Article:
It’s that time of year again, when the crisp fall air and brisk wind start to turn our minds to the upcoming winter. How cold will it get and how much snow will fall are just two questions we consider. But with climate change taking no prisoners, what was once a fairly dependable season is anyone’s guess.

Farm owners and barn managers need to prep their stables, paddocks and horses for the season ahead, taking into account that the weather, and therefore your horse’s needs, could change with little warning. Here are some tips and tricks to ensure you make the most out of winter.

A frozen water tap.

Water lines should be kept wrapped and heated or turned off and flushed out to prevent damage to pipes and flooding. (Lisa Baird/Pixabay)

Do an Inspection

This is part fall clean-up as much as winter prep. Take a thorough walk around your stable and paddocks and fix any loose or broken wood and fencing. Check the stalls for the same issues.

Now is also a good time to clear out your eavestroughs of leaves and other debris to ensure your drainage systems aren’t backed up. Check and replace light bulbs, put weatherstripping on door jambs and seal up any cracks and crevices to make sure everything is working optimally.

Water Freezing Issues

It’s true that a barn full of horses will generate heat and it can be quite toasty. But that’s not a guarantee your pipes will reap the benefit. Most barns have running water to either fill buckets or automatic waterers, but pipes can freeze and burst, wreaking havoc in your stable.

Depending on what part of the country you live in, you may find it easier to shut off water to places you won’t use during the winter such as wash stalls. And of course, another inspection is due! Take a good look to make sure there aren’t any leaks already started and patch where necessary. Other tips include leaving a trickle of water running on those especially cold nights, say in the tack room or feed room, will also help prevent frozen pipes. Use foam and silver reflective blankets to wrap all exposed pipes will also help prevent freezing. Or consider installing a barn-safe heating source such as wall or ceiling mounted fan-forced heaters or an infrared radiant heater are both safe solutions. There are also many heated troughs that you can install for your animals that live outside and have a run-in shed for shelter.

Snow Removal

Ensure you and your team (or family) have an agreed plan of where snow will be moved to. Tip: don’t pile up against the walls of your barn! A spring melt could cause flooded stalls inside. It’s also important that doorways are kept clear of snow at all times. You should also decide on a method for managing ice on footpaths. Paths that run from barn to paddock, or barn to unattached indoor arena, can become slippery and dangerous. Sand, salt, and even manure can keep paths safe for horses and humans.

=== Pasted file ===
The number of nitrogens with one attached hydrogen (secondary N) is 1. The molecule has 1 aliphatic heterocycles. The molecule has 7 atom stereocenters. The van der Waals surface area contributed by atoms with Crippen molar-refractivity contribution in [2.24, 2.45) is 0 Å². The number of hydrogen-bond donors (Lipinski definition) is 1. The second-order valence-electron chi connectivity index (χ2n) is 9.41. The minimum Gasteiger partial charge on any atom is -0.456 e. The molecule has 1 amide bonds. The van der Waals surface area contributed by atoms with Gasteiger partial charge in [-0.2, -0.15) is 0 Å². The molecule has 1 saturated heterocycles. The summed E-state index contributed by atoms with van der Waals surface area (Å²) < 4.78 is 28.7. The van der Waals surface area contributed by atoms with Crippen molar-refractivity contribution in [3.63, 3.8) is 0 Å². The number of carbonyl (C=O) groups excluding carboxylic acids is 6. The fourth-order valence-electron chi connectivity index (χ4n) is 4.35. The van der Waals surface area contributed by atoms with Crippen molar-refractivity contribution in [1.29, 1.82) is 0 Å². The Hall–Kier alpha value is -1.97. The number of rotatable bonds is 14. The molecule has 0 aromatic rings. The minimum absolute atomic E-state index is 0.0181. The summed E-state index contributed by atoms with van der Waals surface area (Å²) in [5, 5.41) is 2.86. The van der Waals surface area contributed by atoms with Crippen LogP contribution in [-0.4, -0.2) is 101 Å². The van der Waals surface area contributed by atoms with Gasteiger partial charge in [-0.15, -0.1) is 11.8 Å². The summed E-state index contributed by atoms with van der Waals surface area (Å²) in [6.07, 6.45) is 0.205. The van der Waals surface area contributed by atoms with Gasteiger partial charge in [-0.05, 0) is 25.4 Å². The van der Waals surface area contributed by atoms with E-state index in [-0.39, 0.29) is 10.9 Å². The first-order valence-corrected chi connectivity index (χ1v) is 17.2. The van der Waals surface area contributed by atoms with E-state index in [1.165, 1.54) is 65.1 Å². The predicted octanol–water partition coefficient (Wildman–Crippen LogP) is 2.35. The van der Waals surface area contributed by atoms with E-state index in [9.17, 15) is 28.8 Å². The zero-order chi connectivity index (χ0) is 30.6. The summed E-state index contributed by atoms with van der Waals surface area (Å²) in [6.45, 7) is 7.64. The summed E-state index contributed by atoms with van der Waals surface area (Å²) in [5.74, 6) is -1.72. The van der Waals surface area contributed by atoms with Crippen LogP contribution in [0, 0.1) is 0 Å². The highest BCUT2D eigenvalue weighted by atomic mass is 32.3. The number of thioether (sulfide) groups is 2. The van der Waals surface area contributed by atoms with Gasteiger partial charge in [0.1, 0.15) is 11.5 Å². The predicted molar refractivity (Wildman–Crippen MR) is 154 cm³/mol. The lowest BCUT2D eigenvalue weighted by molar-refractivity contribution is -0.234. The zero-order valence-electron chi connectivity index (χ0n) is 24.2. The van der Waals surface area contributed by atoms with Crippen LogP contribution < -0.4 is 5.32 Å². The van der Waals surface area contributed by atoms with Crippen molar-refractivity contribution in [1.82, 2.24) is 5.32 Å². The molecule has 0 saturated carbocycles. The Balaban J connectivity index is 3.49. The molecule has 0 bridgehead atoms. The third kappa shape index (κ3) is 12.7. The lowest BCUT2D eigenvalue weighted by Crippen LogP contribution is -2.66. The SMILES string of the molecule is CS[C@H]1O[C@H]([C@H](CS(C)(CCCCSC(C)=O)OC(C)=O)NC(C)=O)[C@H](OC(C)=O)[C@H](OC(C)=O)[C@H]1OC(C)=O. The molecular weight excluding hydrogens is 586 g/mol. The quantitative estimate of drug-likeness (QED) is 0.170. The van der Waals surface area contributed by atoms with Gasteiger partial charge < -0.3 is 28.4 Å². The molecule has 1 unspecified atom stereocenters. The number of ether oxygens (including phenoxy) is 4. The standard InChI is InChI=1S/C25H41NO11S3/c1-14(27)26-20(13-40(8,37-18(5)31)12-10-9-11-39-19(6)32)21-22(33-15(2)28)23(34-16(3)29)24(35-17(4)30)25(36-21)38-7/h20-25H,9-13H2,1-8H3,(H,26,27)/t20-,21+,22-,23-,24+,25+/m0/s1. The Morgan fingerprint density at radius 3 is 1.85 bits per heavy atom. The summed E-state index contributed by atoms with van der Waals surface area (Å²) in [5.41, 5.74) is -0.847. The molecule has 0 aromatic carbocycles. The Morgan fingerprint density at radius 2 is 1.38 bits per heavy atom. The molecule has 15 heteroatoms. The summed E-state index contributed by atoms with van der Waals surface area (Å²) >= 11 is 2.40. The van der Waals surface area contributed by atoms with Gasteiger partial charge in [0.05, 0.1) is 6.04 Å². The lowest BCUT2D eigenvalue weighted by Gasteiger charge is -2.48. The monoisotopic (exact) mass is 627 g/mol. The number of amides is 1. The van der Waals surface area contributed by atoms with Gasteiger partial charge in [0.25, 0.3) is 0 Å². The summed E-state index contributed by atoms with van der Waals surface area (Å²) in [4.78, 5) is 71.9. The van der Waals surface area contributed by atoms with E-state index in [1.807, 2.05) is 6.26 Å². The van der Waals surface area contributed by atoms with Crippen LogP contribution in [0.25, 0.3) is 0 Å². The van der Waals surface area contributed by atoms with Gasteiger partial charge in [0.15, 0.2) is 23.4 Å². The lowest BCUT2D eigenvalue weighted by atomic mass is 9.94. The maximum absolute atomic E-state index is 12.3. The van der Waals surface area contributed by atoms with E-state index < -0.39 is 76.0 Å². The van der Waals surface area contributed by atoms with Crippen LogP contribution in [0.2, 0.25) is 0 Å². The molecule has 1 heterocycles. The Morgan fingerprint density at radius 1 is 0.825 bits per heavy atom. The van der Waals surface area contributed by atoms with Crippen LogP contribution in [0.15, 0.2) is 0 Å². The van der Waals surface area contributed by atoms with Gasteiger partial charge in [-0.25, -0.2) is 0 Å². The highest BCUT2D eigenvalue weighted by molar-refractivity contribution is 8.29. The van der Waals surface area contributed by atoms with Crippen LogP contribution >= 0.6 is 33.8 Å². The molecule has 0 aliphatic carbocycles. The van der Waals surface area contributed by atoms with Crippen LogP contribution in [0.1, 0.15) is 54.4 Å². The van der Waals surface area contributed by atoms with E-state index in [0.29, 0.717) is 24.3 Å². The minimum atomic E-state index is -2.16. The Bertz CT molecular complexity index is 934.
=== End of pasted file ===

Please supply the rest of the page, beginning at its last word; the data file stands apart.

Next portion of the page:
Hay bales piled in a barn.

You should always have at least two weeks’ worth of hay and grain on hand in case of lengthy road closures after storms. (nazarovsergey –

Seal Doors and Windows

If you happen to have a door or doors that you don’t tend to you as often, choose to seal it off to conserve heat and protect those water pipes. A plastic film adhered to the outside of stall windows will also help with this by preventing drafts.

Stockpile Hay and Feed

Climate change can bring historic snow falls to Canada, even in areas where that was once a rarity. It’s wise to keep extra hay and feed on hand during the winter should the worst happen and you become snowed in for days or even weeks.



If you ride outside in a ring or on a trail, be very aware of the footing. If the ground is frozen solid there may be deep hoof prints or other crevices made during mud season that become dangerous tripping hazards. Ice under innocent-looking snow can become an impromptu skating rink. Always check footing before you head out on your horse to avoid an accident.


Snow pads and corks can really help your horse with traction in the snow and ice and prevent snow balling up under the hoof. There are also boots made for winter for horses who go barefoot. Discuss options with your farrier as to what is best for your horse.

Dress Accordingly

Humans will feel the cold before the horse. So protect your fingers, nose, and ears from frostbite by wearing the right clothing. There are lots of winter technical gear options for riders online, from insulated breeches, or earmuffs and heating pads for gloves and pockets. But don’t forget your horse! Things like quarter sheets can go a long way to keeping your mount as comfy as you are.

Make a Riding Plan

It’s true that our motivation to ride can be adversely affected by a cold snap. However, there is no hard and fast rule as to when it’s too cold for a ride. It is important that you do ride and keep your horse moving during the winter. It’s good for muscles, fitness, and mental health, all three are equally important to both equine and human athletes. How often you ride will depend on your comfort level in the cold, if you have a show season to prep for, or if you’re busy with school or work.

But don’t be too hard on yourself; if you can ride three times a week and be consistent, that’s better than riding five days in a row, then not riding for two weeks because you’re hiding under a fleece throw watching Netflix.


Related reading

Tips on Surviving Winter from Northern Ontario

Keeping Your Horse Safe and Motivated in Winter

Winter Survival Guide ‒ The Canadian Equestrian Edition

Winter Blues Busters for You and Your Horse